Friday, October 23, 2009

21st Annual Leon D. Lazer Supreme Court Review

Touro College Jacob D. Fuchsberg Law Center proudly presents the Twenty-First Annual Leon D. Lazer Supreme Court Review: October 2008 Term Ending June 2009, held at Touro Law Center on Friday, October 30, 2009, 8:30 a.m. - 4:00 p.m.

Justice Souter’s last term, after 19 years on the Supreme Court, was marked by numerous significant decisions, one of which – the New Haven Firefighters case – became a focal point for Senate interrogation of Justice Souter’s appointed replacement, Sonia Sotomayor. The Court also avoided a widely expected confrontation with the constitutionality of a key aspect of the Voting Rights Act, with a narrow decision leaving the issue for another day.

The Court rendered many significant decisions pertaining to civil rights litigation, including decisions expanding prosecutorial immunity, modifying qualified immunity procedure, severely limiting claims against prosecutorial supervisory officials, rejecting a right to post-conviction DNA testing, but allowing state court § 1983 suits against corrections officers. The Court found that the strip search of a middle school student violated the Fourth Amendment, but that the school officials were protected by qualified immunity. The court rendered other important decisions under Title VII, the Age Discrimination in Employment Act (ADEA) the Pregnancy Discrimination Act (PDA) and the Individuals with Disabilities Education Act (IDEA).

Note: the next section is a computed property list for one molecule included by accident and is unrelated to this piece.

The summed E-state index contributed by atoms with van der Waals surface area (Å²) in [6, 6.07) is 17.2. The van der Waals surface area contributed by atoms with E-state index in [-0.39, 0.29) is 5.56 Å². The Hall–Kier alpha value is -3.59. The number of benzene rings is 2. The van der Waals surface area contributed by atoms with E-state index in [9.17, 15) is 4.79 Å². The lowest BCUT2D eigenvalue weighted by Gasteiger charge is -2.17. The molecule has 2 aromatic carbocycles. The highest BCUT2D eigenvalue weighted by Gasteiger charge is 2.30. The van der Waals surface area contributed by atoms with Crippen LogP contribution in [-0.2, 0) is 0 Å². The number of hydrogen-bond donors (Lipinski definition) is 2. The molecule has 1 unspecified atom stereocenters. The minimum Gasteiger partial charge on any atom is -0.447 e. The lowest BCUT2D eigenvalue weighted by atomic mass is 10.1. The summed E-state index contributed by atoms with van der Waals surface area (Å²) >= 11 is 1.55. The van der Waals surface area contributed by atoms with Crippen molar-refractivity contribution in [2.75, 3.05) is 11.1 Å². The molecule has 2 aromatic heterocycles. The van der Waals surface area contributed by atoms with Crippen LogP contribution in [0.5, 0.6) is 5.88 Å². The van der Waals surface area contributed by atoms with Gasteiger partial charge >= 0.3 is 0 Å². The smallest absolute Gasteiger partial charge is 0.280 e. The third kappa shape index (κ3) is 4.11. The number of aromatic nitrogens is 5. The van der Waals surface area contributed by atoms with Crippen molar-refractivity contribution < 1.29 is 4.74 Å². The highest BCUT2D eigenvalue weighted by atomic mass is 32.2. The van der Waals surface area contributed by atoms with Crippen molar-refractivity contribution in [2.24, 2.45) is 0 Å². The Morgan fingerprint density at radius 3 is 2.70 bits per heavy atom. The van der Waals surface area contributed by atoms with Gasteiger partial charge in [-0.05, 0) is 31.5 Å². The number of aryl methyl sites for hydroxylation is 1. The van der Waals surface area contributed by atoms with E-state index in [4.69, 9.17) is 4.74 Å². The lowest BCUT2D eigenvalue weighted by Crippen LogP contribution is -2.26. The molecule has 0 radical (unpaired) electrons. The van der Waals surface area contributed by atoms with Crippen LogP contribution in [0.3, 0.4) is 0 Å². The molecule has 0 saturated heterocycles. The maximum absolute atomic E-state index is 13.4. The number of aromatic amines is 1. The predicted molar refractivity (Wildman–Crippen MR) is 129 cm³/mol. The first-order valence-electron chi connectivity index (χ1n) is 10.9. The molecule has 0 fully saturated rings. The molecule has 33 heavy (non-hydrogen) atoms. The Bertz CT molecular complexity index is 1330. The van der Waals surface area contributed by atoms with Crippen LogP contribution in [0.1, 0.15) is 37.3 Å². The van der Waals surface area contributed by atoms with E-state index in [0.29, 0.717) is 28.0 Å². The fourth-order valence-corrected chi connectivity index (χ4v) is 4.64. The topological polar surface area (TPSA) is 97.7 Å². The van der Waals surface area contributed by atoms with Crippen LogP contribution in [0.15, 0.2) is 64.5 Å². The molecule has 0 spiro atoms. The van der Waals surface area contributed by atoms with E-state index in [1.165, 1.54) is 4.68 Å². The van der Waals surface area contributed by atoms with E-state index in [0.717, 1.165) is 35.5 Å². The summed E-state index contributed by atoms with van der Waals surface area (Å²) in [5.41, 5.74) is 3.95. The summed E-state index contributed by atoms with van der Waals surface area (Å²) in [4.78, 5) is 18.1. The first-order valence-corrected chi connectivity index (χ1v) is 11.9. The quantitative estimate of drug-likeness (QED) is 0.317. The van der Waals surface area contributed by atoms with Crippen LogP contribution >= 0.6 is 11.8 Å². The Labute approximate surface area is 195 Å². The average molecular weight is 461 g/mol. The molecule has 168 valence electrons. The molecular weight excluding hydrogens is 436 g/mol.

There was a major decision holding that the Confrontation Clause requires prosecutors who introduce laboratory reports to produce the analyst for cross-examination. The Court also decided important Fourth Amendment issues pertaining to vehicle stops and searches, and the exclusionary rule, and imposed restrictions on the Sixth Amendment right to counsel.

In the business area, the Court decided significant cases concerning federal preemption of state law, and the due process right of recusal of a state judge who accepted unusually large campaign contributions.

These and other decisions will be discussed and analyzed by a highly accomplished faculty of federal court judges, a law school dean and preeminent constitutional and civil rights scholars. This highly successful program is now in its 21st year.

Anyone interested in the work of the United States Supreme Court will find the program informative, interesting and intellectually stimulating. Cost of the program is $100 per person, including materials, light breakfast, lunch and six hours of CLE Professional Practice credit.

Please click here to register online. For more information, contact Barbara Hakimi, CLE Coordinator, at (631) 761-7005.

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